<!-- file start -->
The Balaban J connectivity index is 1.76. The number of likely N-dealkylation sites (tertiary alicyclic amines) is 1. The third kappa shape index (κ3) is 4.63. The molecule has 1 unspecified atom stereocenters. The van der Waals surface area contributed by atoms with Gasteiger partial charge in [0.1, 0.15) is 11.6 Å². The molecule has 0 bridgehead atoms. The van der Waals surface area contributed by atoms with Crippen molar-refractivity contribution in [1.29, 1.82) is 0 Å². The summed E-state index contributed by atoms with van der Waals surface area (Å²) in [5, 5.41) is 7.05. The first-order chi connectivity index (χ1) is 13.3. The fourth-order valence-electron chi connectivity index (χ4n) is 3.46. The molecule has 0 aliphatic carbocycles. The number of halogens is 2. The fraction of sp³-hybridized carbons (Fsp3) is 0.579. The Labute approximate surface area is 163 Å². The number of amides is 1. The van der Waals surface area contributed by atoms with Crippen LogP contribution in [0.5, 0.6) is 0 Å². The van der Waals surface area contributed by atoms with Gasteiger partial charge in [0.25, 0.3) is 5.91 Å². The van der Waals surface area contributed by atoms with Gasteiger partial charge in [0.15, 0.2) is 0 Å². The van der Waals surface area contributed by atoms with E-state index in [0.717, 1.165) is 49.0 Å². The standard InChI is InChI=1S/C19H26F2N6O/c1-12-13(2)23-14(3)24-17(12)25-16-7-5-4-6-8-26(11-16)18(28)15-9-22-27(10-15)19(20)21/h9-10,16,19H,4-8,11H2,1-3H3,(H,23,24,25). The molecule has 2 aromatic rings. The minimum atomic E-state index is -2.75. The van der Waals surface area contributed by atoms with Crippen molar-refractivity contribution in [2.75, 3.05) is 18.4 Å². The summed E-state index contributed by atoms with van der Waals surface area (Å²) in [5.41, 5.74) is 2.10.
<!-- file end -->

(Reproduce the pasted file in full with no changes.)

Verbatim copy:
The Balaban J connectivity index is 1.76. The number of likely N-dealkylation sites (tertiary alicyclic amines) is 1. The third kappa shape index (κ3) is 4.63. The molecule has 1 unspecified atom stereocenters. The van der Waals surface area contributed by atoms with Gasteiger partial charge in [0.1, 0.15) is 11.6 Å². The molecule has 0 bridgehead atoms. The van der Waals surface area contributed by atoms with Crippen molar-refractivity contribution in [1.29, 1.82) is 0 Å². The summed E-state index contributed by atoms with van der Waals surface area (Å²) in [5, 5.41) is 7.05. The first-order chi connectivity index (χ1) is 13.3. The fourth-order valence-electron chi connectivity index (χ4n) is 3.46. The molecule has 0 aliphatic carbocycles. The number of halogens is 2. The fraction of sp³-hybridized carbons (Fsp3) is 0.579. The Labute approximate surface area is 163 Å². The number of amides is 1. The van der Waals surface area contributed by atoms with Crippen LogP contribution in [0.5, 0.6) is 0 Å². The van der Waals surface area contributed by atoms with Gasteiger partial charge in [0.25, 0.3) is 5.91 Å². The van der Waals surface area contributed by atoms with Gasteiger partial charge in [0.15, 0.2) is 0 Å². The van der Waals surface area contributed by atoms with E-state index in [0.717, 1.165) is 49.0 Å². The standard InChI is InChI=1S/C19H26F2N6O/c1-12-13(2)23-14(3)24-17(12)25-16-7-5-4-6-8-26(11-16)18(28)15-9-22-27(10-15)19(20)21/h9-10,16,19H,4-8,11H2,1-3H3,(H,23,24,25). The molecule has 2 aromatic rings. The minimum atomic E-state index is -2.75. The van der Waals surface area contributed by atoms with Crippen molar-refractivity contribution in [2.75, 3.05) is 18.4 Å². The summed E-state index contributed by atoms with van der Waals surface area (Å²) in [5.41, 5.74) is 2.10.